And the franchise margin side there's two things that impacted our franchise margin percentage this quarter. One is the EOTF depreciation, again, we talked about it as we entered the year, there's about a $100 million of pressure from EOTF depreciation on the franchise margins. So again about a quarter of that hits (ph) each quarter. Second is the change in the way we present sublease income and expense as a result of the new lease standard. So that impacted US franchise margins by about 130 basis points. It doesn't impact the dollars, because the offset to that is revenue. So effectively, there's about $20 million or so that we now just grows up revenue and grows up franchise costs but it does reduce that franchise margin percentage if you work through the math.

So those are the margins. On the G&A side, we talked about, and I mentioned in my script obviously, two things are impacting G&A this year. The biggest one obviously is the acquisition of Dynamic Yield. Along with that though, we have also started investing in some R&D and a few other areas of technology and the combination of those is what has caused our revision in guidance. The plus is over the last few years, we have saved on a gross basis over $600 million and so we reduced the amount of kind of maintenance run the day-to-day business G&A and now we are investing a bigger percentage of our G&A in growth based G&A.

Moving forward, the way we think about G&A is it should be roughly around 2% of systemwide sales or so. So that's the way we think of it on a go-forward basis.

Andrew Charles -- Cowen -- Analyst

And John, I just wanted to thank -- give you comments on Jeff. I know many of you on this call were at time -- time with Jeff-- I was honored to attend the funeral Mass yesterday, but the occasion was an absolute testament to the memory and the celebrational, all that Jeff contributed to life in general, all of our lives and just as a reflection on just the way that we believe in the uniqueness of the McDonald's family, the turnout of owner-operators, suppliers and colleagues, past and present was just absolutely enormous yesterday and again speaks to the three-legged stool and the impact Jeff had. So thank you for your comment on that, appreciate it.

Our next question is from Matt DiFrisco with Guggenheim.

Matthew DiFrisco -- Guggenheim -- Analyst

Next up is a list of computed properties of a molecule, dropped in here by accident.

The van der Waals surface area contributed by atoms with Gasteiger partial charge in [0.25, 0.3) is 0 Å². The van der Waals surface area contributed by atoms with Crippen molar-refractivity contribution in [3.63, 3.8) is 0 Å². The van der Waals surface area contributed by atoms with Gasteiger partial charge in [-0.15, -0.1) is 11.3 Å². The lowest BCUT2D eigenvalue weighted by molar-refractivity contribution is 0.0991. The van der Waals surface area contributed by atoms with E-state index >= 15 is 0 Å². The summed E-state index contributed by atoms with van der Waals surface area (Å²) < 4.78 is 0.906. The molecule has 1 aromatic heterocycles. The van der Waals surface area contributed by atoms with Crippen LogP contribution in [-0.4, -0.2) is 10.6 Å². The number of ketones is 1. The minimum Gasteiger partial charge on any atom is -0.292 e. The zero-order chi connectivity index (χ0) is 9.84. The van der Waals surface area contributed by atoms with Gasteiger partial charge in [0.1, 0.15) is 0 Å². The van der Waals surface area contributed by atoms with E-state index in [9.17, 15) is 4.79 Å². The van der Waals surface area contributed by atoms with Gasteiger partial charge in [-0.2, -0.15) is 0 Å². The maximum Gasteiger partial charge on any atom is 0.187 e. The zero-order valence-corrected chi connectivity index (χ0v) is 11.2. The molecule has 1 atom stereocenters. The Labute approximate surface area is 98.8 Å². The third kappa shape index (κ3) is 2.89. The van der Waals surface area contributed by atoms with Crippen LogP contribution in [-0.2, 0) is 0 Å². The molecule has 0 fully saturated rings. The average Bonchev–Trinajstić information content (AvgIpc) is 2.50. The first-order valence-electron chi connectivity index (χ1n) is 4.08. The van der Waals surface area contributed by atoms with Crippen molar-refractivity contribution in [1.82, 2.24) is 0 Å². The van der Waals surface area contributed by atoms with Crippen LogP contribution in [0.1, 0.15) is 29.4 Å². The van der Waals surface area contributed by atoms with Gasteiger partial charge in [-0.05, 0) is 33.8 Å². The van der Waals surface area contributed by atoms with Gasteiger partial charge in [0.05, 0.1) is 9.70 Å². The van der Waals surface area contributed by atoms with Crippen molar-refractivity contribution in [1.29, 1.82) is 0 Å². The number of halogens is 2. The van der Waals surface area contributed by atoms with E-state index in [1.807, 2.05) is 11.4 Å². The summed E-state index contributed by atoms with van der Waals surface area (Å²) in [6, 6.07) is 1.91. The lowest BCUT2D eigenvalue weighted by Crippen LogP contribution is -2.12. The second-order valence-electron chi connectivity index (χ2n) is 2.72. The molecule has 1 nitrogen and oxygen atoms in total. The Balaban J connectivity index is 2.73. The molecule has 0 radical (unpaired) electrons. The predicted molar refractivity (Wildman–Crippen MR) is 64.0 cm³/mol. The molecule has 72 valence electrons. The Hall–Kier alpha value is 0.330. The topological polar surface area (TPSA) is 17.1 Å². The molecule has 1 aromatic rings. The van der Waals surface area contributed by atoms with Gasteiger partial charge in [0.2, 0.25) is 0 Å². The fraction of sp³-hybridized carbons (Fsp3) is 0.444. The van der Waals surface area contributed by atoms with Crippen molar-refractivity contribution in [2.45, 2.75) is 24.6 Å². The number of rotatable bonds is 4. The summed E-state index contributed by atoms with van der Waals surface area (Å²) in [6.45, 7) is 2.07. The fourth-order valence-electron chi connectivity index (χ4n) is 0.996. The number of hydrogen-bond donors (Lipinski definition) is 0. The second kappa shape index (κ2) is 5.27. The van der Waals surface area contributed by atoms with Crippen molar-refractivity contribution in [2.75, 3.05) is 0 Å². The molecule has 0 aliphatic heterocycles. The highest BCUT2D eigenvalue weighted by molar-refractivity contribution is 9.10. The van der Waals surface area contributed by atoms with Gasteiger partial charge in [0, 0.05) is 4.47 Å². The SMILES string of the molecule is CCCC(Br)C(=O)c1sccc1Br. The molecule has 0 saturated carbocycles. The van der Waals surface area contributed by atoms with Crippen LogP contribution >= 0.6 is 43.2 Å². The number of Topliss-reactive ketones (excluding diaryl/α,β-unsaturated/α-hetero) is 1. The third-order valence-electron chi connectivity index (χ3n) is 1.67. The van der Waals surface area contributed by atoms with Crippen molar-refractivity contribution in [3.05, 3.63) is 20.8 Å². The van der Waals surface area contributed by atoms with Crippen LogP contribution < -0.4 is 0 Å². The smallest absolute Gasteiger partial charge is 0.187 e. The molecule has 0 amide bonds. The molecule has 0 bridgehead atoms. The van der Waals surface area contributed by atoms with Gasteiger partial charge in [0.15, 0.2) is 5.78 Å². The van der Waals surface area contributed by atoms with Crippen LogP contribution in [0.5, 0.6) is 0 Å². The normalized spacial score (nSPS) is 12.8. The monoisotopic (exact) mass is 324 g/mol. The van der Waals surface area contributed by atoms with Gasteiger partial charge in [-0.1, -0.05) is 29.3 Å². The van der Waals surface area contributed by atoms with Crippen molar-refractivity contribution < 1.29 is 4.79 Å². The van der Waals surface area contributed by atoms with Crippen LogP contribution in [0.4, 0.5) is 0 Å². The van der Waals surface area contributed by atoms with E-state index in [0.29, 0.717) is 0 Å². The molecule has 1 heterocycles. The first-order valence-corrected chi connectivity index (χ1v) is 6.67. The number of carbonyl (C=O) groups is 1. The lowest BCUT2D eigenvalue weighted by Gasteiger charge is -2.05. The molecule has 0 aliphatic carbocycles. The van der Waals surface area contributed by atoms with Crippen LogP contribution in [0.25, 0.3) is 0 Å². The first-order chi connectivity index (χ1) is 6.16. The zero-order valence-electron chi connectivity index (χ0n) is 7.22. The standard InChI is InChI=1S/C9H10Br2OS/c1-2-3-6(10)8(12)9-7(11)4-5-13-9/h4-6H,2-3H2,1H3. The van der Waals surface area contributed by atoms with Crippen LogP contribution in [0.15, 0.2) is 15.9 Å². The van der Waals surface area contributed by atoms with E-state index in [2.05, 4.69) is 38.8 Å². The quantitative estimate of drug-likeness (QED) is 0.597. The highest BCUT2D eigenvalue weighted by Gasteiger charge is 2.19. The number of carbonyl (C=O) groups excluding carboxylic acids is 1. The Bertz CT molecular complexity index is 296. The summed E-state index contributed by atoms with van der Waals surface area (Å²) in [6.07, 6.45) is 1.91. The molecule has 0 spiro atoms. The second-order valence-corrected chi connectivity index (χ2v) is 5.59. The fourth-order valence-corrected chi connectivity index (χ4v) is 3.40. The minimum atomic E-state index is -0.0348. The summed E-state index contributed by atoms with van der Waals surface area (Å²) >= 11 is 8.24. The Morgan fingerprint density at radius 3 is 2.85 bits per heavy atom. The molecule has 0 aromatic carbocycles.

Thank you. Can you guys speak to a little bit on the delivery side, I'm just looking at how much perhaps was from that 3 billion incremental stemming from the US? I'm trying to figure out the percentage, but you're doing in delivering now I know, last time we spoke I think it was still coming in around 70% incremental. I'm wondering if that rate has come down a little bit because obviously the comp was very strong. I'm just curious, though if it's around that almost 10% level or so or $1 billion of your system sales, that -- perhaps that's, -- is that the majority of the comp and is the incrementality maybe slowing a little bit from that 70% level?

Mike Cieplak -- Senior Vice President and Investor Relations Officer

Thanks, Matt. So again broader commentary on delivery. We certainly have been finding in these initial first couple of years that majority of that business is incremental and the growth and even the year-on-year growth once we have got it established is really driven by raising consumer awareness. And then just getting more people familiar with the fact that we offer delivery in the first place that incrementality stays strong. It's probably fair to say that we got a quicker lead on delivery in many of our international and maturity national markets, the likes of UK, Australia, France, Canada and a number of our mid-sized markets, doing some pretty strong numbers as well with Netherlands and Belgium and Spain and Italy.

So they are now actually beginning to comp themselves and not only we are adding new restaurants as the third-party operators expand their networks, but we're also beginning to get the year-on-year comp on delivery as well. So we can track that and we are getting some really, really encouraging numbers as we get into that second year. So even those that came out of the traps really, really strong. We're getting comp delivery growth as well as adding new incremental restaurants which is great.

It's fair to say we had a slightly slower start in the US. So it's begun to contribute to the comp as we worked our way through ཎ but not in a particularly significant fashion. But as we've been working with Uber Eats in particular on coverage and trying to get as competitive a deal that both supports the partnership with deliveries but also helps the unit economics for our owner operators, we believe that we are on the verge of unlocking some of that delivering potential more (ph) within the US. So while we have a good number of restaurants upon delivery in the US, the actual guest counts per restaurant per day is still some way behind elsewhere in the world, but we are confident that we are going to more rapidly, pick up the pace and I think you can expect to see as we get a critical mass on our system, more marketing support behind it, so that we can raise consumer awareness and certainly the owner operator support will be noticable because I know they feel we have a great series of conversations through this quarter and we made it more economically exciting for them to [inaudible] their delivery business as well as their traditional business.